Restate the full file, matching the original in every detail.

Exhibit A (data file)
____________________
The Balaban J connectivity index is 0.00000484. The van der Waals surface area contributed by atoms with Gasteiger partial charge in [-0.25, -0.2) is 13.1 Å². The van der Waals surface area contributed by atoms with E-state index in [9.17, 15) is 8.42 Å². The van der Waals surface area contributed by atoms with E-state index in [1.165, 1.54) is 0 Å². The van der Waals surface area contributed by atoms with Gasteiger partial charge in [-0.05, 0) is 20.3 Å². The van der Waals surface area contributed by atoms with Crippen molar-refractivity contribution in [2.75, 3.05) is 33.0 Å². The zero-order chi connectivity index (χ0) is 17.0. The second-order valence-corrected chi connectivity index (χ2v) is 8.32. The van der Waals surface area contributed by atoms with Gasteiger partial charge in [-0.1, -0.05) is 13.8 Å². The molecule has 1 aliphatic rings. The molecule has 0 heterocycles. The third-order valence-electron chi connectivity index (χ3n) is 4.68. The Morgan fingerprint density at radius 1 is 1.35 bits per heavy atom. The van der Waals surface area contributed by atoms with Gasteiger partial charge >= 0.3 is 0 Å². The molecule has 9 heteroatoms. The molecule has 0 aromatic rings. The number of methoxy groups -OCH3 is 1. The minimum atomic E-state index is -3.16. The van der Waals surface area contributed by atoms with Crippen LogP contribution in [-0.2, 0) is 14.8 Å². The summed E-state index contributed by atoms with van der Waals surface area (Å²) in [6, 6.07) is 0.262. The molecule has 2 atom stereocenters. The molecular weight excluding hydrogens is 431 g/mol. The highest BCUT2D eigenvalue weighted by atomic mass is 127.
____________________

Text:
The Balaban J connectivity index is 0.00000484. The van der Waals surface area contributed by atoms with Gasteiger partial charge in [-0.25, -0.2) is 13.1 Å². The van der Waals surface area contributed by atoms with E-state index in [9.17, 15) is 8.42 Å². The van der Waals surface area contributed by atoms with E-state index in [1.165, 1.54) is 0 Å². The van der Waals surface area contributed by atoms with Gasteiger partial charge in [-0.05, 0) is 20.3 Å². The van der Waals surface area contributed by atoms with Crippen molar-refractivity contribution in [2.75, 3.05) is 33.0 Å². The zero-order chi connectivity index (χ0) is 17.0. The second-order valence-corrected chi connectivity index (χ2v) is 8.32. The van der Waals surface area contributed by atoms with Gasteiger partial charge in [-0.1, -0.05) is 13.8 Å². The molecule has 1 aliphatic rings. The molecule has 0 heterocycles. The third-order valence-electron chi connectivity index (χ3n) is 4.68. The Morgan fingerprint density at radius 1 is 1.35 bits per heavy atom. The van der Waals surface area contributed by atoms with Gasteiger partial charge >= 0.3 is 0 Å². The molecule has 9 heteroatoms. The molecule has 0 aromatic rings. The number of methoxy groups -OCH3 is 1. The minimum atomic E-state index is -3.16. The van der Waals surface area contributed by atoms with Crippen LogP contribution in [-0.2, 0) is 14.8 Å². The summed E-state index contributed by atoms with van der Waals surface area (Å²) in [6, 6.07) is 0.262. The molecule has 2 atom stereocenters. The molecular weight excluding hydrogens is 431 g/mol. The highest BCUT2D eigenvalue weighted by atomic mass is 127.